Maria Skóra wrote for the progressive polish online news magazine trybuna.eu about the chancellor candidate for the SPD Martin Schulz. She introduces the person and explains why he is a candidate for though times.
Maria Skóra schreibt für das progressive polnische Portal trybuna.eu über den Kanzlerkandidaten der SPD Martin Schulz. Sie stellt die Person Martin Schulz vor und erläutert, warum er ein Kandidat für schwierige Zeiten ist.
You can read the article here in Polish.
The negative implications of inequality are manifold. While devastating for individuals at the bottom of the ladder, evidence also shows that an unequal society causes the economy as a whole to suffer.
Important elections lie ahead in Germany. In the autumn of 2017, the German federal election will take place and prior to that, there is the politically highly significant state election in North Rhine-Westphalia. Against this background, we invited Guillaume Liegey to Das Progressive Zentrum in order to share some of his ideas about modern campaigning strategies.
On 23 and 24 September 2016, the European Reformists Summit entitled „Rebuilding Trust“ took place in Lyon. The event, being composed of an introductory roundtable, three workshops and a closing session, was organised by a European network of think tanks, consisting of Das Progressive Zentrum (Germany), Les Gracques (France), Institut Montaigne (France), Astrid (Italy) as well as Policy Network (UK).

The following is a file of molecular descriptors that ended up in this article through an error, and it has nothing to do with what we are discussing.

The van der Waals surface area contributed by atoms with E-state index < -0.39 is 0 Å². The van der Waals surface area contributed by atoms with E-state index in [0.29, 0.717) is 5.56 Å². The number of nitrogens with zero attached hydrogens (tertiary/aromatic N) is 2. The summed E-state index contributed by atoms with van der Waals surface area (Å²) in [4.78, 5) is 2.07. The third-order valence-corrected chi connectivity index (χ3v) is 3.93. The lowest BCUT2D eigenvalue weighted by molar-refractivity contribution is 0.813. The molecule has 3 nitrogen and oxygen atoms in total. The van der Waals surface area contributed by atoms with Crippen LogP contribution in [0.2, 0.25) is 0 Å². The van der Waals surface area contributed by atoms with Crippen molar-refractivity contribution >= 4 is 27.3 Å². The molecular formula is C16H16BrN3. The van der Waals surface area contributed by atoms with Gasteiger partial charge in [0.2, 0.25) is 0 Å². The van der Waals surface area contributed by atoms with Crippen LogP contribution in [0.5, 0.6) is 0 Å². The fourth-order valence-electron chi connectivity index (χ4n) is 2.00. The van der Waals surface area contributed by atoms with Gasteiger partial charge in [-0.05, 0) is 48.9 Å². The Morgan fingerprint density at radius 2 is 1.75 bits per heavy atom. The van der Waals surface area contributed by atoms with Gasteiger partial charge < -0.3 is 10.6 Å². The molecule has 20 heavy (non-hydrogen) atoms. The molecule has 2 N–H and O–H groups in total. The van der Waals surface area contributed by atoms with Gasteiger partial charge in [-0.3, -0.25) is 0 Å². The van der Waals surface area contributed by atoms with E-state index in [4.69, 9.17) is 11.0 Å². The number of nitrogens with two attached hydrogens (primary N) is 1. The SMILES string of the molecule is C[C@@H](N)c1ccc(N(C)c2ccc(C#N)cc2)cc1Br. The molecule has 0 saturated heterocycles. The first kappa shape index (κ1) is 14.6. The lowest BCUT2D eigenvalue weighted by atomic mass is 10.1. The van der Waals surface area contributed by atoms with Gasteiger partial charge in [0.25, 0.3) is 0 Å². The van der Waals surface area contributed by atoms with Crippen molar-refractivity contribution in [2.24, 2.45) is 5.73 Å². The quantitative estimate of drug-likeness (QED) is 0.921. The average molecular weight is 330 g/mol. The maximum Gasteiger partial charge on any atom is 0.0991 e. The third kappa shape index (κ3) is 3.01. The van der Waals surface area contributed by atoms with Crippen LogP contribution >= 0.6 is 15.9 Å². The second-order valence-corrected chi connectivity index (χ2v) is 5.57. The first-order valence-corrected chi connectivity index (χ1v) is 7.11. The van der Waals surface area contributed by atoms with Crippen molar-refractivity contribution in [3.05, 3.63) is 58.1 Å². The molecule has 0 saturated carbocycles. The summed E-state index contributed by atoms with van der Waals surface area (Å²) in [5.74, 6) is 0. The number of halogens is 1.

The Brexit opens up a new policy space for the SPD. It can only profit from it, if it takes on a realistic stance with regard to the Article 50 negotiations, solves its inner-party contradiction concerning the future of the EU, wins the debate on stimulating growth – and if it puts policies to the forefront where Europe offers a visible extra benefit for the people.
We are delighted to officially announce that we have started new strategic cooperations with the Italian think tank Volta as well as the French think tank Terra Nova.
Our Policy Fellow Laura-Kristine Krause and Florian Ranft, researcher at the London-based think tank Policy Network, published an analysis of the state of the German social democratic party. They argue that Sigmar Gabriel should brush off questions over his leadership and capitalise on party support for his centre-orientated reform strategy.
Germany’s CDU are in disarray over the refugee crisis, but the SPD cannot presume to become the automatic beneficiaries
On July 6 and 7, Das Progressive Zentrum participated in the conference “Progressive Politics in Fragmented Times” in Oxford, UK, hosted by the Policy Network, the Foundation for European Progressive Studies FEPS and Renner-Institut. Together with participants from all across Europe, we engaged in discussions about new impulses for contemporary centre-left politics. The debate focussed on Labour’s future in Great Britain, an update for oldfashioned left-right narratives and the search for innovative ideas for party democracy, matching our project efforts in reforming German party organisations as well as the research on right-wing populism together with the Institut für Europäische Politik (IEP).
Having experienced a resounding defeat in the recent German election, the SPD have maneuvered into a position whereby they can strongly challenge Angela Merkel from within the Bundestag.
Struggling in the polls, the social democrats still need to learn the lessons of their defeat in 2013. A new focus on those the party failed to persuade last time may help them to do so.